Gingitsune: Messenger Fox of the Gods (which is known in Japan as Gingitsune) is an anime based on a manga by Sayori Ochiai. The anime is produced by Diomedea, and it is directed by Shin Misawa. As of this writing, Gingitsune: Messenger Fox of the Gods is being simulcast on Crunchyroll on Sundays.
The series opens with a 4-year-old girl named Makoto Saeki at her mother’s funeral at a shrine. While stomping in a rain puddle, she sees the reflection of a big fox spirit. When she looks up at the spirit, he asks her if her name is Makoto and if she can see him, After Makoto smiles wide and nods her head, the spirit tells her that this makes her the 15th.
We move ahead in time to Makoto when she’s in high school. In true high school girl fashion, she is startled awake by her alarm, rushes down the stairs after changing into her school uniform, and grabs a piece of toast before heading out the door; miraculously, Makoto has actually finished her slice of toast before exiting the house. Yeah, as soon as I saw her freak out when her alarm went off, I predicted the whole rushing off to school and grabbing a piece of toast bit.
Before she leaves the shrine that she lives at, Makoto talks to her father and also calls up to Gintaro, the big fox spirit. We learn that Makoto’s father is unable to see Gintaro because he married into the family; as it’s revealed later, Makoto’s mother had been the priest of the shrine before she passed away. When Makoto’s father asks if she should be heading to school, she panics and runs off.
Unfortunately, Makoto misses the bus and starts running to school. She is distracted by two young girls in the park that have found an injured cat. After a brief chat with the girls, Makoto realizes she’s going to be late to school and runs off. From these two scenes, it seems that Makoto can be easily distracted.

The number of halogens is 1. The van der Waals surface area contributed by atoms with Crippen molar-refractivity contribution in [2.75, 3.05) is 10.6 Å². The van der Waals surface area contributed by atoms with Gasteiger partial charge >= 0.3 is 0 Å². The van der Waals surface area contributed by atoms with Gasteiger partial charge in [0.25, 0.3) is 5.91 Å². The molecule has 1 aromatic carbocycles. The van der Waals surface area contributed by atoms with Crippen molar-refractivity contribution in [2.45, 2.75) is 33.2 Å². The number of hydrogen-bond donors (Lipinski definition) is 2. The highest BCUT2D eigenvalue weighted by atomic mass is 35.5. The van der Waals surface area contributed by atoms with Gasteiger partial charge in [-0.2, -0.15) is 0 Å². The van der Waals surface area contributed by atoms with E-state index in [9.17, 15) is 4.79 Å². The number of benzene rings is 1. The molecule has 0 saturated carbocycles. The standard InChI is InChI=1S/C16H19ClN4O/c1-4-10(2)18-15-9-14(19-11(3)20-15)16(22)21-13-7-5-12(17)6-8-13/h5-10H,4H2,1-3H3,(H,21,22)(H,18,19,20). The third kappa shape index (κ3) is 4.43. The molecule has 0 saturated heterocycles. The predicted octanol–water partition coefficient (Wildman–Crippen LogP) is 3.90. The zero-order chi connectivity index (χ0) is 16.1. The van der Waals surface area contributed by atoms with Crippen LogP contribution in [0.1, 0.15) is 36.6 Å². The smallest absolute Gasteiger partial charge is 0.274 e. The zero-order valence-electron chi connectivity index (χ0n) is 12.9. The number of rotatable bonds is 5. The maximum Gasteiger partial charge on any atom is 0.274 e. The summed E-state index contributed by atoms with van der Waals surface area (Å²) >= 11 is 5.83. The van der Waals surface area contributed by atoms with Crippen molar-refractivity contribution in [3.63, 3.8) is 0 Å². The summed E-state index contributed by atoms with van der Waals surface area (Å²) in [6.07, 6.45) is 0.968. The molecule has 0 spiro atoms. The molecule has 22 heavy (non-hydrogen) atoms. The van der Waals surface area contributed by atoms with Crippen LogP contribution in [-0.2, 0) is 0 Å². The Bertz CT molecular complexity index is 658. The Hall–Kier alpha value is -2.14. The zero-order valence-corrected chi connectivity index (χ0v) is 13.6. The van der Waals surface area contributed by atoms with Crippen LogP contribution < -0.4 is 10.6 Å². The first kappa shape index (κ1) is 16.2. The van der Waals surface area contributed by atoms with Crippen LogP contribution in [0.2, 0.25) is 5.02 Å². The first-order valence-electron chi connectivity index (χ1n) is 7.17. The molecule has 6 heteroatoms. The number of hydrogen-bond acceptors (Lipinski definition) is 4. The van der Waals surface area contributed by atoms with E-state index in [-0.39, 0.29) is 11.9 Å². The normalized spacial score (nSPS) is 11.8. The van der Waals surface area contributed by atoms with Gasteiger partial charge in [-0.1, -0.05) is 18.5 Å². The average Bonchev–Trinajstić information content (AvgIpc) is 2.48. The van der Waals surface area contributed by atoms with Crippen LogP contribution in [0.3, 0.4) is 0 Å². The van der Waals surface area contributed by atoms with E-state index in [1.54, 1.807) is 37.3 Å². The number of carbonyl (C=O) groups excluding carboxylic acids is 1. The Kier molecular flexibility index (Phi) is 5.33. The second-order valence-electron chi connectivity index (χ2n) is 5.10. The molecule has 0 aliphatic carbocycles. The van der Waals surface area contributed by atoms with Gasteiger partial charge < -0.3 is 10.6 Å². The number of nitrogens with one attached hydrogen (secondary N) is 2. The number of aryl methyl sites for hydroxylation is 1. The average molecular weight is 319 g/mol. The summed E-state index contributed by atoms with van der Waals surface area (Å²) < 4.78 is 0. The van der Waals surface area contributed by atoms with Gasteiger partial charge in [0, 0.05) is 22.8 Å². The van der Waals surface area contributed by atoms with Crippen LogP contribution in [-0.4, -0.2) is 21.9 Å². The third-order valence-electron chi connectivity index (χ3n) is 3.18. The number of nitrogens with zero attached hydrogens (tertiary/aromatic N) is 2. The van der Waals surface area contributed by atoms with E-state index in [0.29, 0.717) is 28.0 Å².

When Makoto gets to school, she is approached by a girl named Yumi Ikegami and her two friends. Yumi says she’s heard that Makoto can tell fortunes and wants to have her fortune told. When Makoto gets home from school, she asks Gintaro to help her, and at first, he doesn’t seem interested. However, after Makoto offers an orange, he can’t refuse. When Makoto tells Yumi’s fortune, she doesn’t wait for Gintaro to finish before telling Yumi, and this causes trouble later when Yumi becomes upset because the fortune didn’t turn out the way Makoto told her it would.
After the confrontation with Yumi, Makoto has an argument with Gintaro, which causes her to yell at him that she hates him and that he should leave. Gintaro does end up leaving, and Makoto comes to regret it. She realizes she needs Gintaro when the two younger girls come to the shrine asking for Makoto’s help, because the cat they found ran away. Yumi also ends up becoming part of this storyline, and these various elements that originally didn’t seem to have anything to do with each other come together in the end, and it comes together in a way that’s satisfying to the viewer.
Overall, I thought this was a rather strong establishing episode for an anime series. Admittedly, there is some slight “info dumping” early on in the episode, but there’s enough action and movement of story that the info dumping isn’t a big distraction from the overall episode.
Admittedly, the animation is rather average, but it’s not bad. And this animation style seems to work for the type of story that’s being told in the series.
So far, Gingitsune: Messenger Fox of the Gods is one of the more promising series that I’ve sampled from the Fall 2013 season. I’ll definitely be watching the next episode to see if I enjoy it just as much as episode one.
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